REVIEW: Astonishing X-Men #3 – “After All, He’s Just a Pretender”

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Astonishing X-Men #3

ASTONISHING X-MEN #3
Writer: Charles Soule
Penciller: Ed McGuinness
Inker: Mark Morales
Colorist: Jason Keith
Letterer: VC’s Clayton Cowles

Release Date: 9/6/17
Price: $3.99

Logan must battle his inner demons in order to make it through the astral plane. This Logan has seen it all, but can he battle Farouk?

Astonishing X-Men #3

Plot: Astonishing X-Men #3 focuses in on Logan’s journey through the astral plane, as he must face the demons of his past in order to resist Farouk’s control. He isn’t on his own though, as Charles appears to him and tries to help him defeat Farouk. Back in the physical world, Angel tries to stop the military from attacking Psylocke.

Story: While I’ve previously praised Soule’s ability to write a team book, I must also give credit to his examination of Logan in this issue. For readers not as familiar with the Old Man Logan version of Logan, the story provides important context. More than that, the examination is deeply personal and evokes emotion from the reader. You’re not supposed to pity the character, but Soule reminds you who he really is, or to quote Charles, “Not my Logan.” The narrative poses the question for Farouk and the reader: “What can you take away from a man who has lost it all?” Logan’s will to keep going comes from life’s necessity, not this individual mission. Soule tells this story expertly by combining Logan’s interior monologue and Charles’ narration.

Astonishing X-Men #3

What I’ve loved about this book so far is Soule’s ability to balance character development with plot. Perhaps setting the main conflict in the astral realm where psyches play a key role makes it easier to do this. Regardless, even with the time spent examining characters I never feel like the action is too slow. Sure, things have quieted down a good bit from the city-wide destruction and chaos of #1, but the book is still measured with a consistent pace.

I do, however, think the secondary plot of what’s happening in the physical world has become a little repetitive without much interesting action driving it. Logan waking up should change this in the next issue.

Art: This is the third book and the third art team. Generally, I favor consistency on art teams, but this ever-changing lineup hasn’t significantly impacted my enjoyment of the book. For this issue, Ed McGuinness was a great choice as he’s particularly skilled at drawing the grizzled Logan. From his wrinkles to the glint in his eye, there is never any doubt about what this character has been through. His confrontations with Charles bring an intensity not yet seen before in this book. Even though Logan is not the “bad guy” in this book, the way McGuinness draws him can be downright frightening at times. It’s a wonder Farouk isn’t more intimidated.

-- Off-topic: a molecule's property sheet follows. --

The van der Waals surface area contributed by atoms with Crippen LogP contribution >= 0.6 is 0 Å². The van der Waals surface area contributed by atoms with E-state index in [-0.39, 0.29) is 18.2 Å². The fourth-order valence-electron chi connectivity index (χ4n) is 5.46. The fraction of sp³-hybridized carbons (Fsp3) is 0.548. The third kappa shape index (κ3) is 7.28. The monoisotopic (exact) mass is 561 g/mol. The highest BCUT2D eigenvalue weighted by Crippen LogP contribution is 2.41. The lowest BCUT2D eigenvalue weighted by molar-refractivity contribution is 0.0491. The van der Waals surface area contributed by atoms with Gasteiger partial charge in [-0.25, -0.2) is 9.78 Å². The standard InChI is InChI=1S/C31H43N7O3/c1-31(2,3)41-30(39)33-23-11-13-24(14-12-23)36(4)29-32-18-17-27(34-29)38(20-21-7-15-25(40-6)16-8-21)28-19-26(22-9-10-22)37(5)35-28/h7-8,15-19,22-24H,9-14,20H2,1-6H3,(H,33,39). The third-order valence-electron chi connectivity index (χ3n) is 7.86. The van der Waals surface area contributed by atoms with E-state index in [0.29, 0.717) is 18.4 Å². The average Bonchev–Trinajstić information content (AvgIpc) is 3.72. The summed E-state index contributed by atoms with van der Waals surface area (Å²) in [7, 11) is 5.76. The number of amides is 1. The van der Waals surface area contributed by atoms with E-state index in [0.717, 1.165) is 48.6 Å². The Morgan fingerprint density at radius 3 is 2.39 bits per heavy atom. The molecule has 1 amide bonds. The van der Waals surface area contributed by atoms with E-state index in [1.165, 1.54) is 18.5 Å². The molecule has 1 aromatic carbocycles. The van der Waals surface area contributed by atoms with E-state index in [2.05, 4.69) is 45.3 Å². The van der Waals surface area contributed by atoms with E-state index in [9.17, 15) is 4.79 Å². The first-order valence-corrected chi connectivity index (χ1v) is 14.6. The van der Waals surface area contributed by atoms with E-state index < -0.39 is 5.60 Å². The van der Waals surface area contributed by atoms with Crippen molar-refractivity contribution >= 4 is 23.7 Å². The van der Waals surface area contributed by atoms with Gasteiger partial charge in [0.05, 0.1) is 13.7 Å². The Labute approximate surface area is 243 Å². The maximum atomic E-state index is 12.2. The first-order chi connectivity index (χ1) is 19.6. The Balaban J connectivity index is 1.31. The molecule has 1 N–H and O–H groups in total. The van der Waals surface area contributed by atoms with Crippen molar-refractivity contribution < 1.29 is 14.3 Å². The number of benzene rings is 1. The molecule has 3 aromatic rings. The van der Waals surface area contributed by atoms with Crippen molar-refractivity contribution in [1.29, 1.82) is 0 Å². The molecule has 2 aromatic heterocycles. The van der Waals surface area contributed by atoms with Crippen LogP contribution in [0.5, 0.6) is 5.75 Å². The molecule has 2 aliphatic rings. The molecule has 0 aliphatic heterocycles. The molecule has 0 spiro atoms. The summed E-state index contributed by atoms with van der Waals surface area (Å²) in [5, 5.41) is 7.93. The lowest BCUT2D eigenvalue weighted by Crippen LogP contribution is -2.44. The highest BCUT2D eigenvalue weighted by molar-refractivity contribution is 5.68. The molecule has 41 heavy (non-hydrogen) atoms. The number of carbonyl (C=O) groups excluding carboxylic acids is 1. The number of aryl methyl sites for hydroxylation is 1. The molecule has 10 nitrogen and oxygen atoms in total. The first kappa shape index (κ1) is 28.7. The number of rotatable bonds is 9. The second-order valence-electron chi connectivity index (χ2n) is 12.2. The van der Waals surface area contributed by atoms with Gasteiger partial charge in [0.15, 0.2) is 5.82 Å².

Astonishing X-Men #3

While there are some of the non-traditional, “floating” panels in the layout similar to earlier issues, McGuinness relies heavily on full-page, half-page panels that work well with the focus on a singular character but don’t demonstrate the same eerie, space-like quality of the astral plane.

The coloring tends to be very saturated in the book, especially in the astral plane to show up against the black backdrop, which I found overbearing at times. Combined with the fairly heavy lines from Mark Morales the art just feels weighed down and less dynamic. I prefer when Jason Keith mixes in more subtle shading, like you see in the panel below, to balance it out. Astonishing X-Men #3

Verdict: This book has yet to disappoint. A massive showdown with Farouk seems likely, but I’m in no rush to get there with Soule behind the wheel. I trust that wherever this journey takes us, it will be worth the ride. Based on this issue, I hope we get deeper looks at the rest of the team members as the series progresses and they make their way through the astral plane.

I am a little concerned about the revolving door of artists, but as long as they keep their track record of picking teams suited for the content of the issue, the art shouldn’t be a problem.

Rating: 4/5

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